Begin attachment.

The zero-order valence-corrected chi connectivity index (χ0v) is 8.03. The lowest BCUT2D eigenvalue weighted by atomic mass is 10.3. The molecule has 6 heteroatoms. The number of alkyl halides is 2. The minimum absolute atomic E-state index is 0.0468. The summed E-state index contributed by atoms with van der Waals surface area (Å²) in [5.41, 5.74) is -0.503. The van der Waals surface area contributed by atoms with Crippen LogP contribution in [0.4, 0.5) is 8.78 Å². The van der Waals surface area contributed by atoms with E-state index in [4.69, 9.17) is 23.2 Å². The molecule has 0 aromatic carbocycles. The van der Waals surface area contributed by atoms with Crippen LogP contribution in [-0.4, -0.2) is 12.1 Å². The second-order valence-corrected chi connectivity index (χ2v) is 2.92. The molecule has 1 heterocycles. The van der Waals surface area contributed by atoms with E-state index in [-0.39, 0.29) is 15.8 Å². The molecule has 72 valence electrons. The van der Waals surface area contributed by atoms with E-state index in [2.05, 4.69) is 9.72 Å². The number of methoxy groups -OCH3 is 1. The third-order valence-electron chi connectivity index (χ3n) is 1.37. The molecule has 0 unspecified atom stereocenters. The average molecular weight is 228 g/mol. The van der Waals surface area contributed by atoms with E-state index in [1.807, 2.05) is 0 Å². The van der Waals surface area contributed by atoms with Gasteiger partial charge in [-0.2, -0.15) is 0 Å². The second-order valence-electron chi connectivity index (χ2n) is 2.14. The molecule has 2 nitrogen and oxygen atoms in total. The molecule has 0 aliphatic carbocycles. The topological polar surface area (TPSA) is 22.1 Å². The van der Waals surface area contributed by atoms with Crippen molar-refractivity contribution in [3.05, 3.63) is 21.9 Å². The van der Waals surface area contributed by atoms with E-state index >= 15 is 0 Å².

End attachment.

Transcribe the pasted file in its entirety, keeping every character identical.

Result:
The zero-order valence-corrected chi connectivity index (χ0v) is 8.03. The lowest BCUT2D eigenvalue weighted by atomic mass is 10.3. The molecule has 6 heteroatoms. The number of alkyl halides is 2. The minimum absolute atomic E-state index is 0.0468. The summed E-state index contributed by atoms with van der Waals surface area (Å²) in [5.41, 5.74) is -0.503. The van der Waals surface area contributed by atoms with Crippen LogP contribution in [0.4, 0.5) is 8.78 Å². The van der Waals surface area contributed by atoms with E-state index in [4.69, 9.17) is 23.2 Å². The molecule has 0 aromatic carbocycles. The van der Waals surface area contributed by atoms with Crippen LogP contribution in [-0.4, -0.2) is 12.1 Å². The second-order valence-corrected chi connectivity index (χ2v) is 2.92. The molecule has 1 heterocycles. The van der Waals surface area contributed by atoms with E-state index in [-0.39, 0.29) is 15.8 Å². The molecule has 72 valence electrons. The van der Waals surface area contributed by atoms with E-state index in [2.05, 4.69) is 9.72 Å². The number of methoxy groups -OCH3 is 1. The third-order valence-electron chi connectivity index (χ3n) is 1.37. The molecule has 0 unspecified atom stereocenters. The average molecular weight is 228 g/mol. The van der Waals surface area contributed by atoms with E-state index in [1.807, 2.05) is 0 Å². The van der Waals surface area contributed by atoms with Gasteiger partial charge in [-0.2, -0.15) is 0 Å². The second-order valence-electron chi connectivity index (χ2n) is 2.14. The molecule has 2 nitrogen and oxygen atoms in total. The molecule has 0 aliphatic carbocycles. The topological polar surface area (TPSA) is 22.1 Å². The van der Waals surface area contributed by atoms with Crippen molar-refractivity contribution in [3.05, 3.63) is 21.9 Å². The van der Waals surface area contributed by atoms with E-state index >= 15 is 0 Å².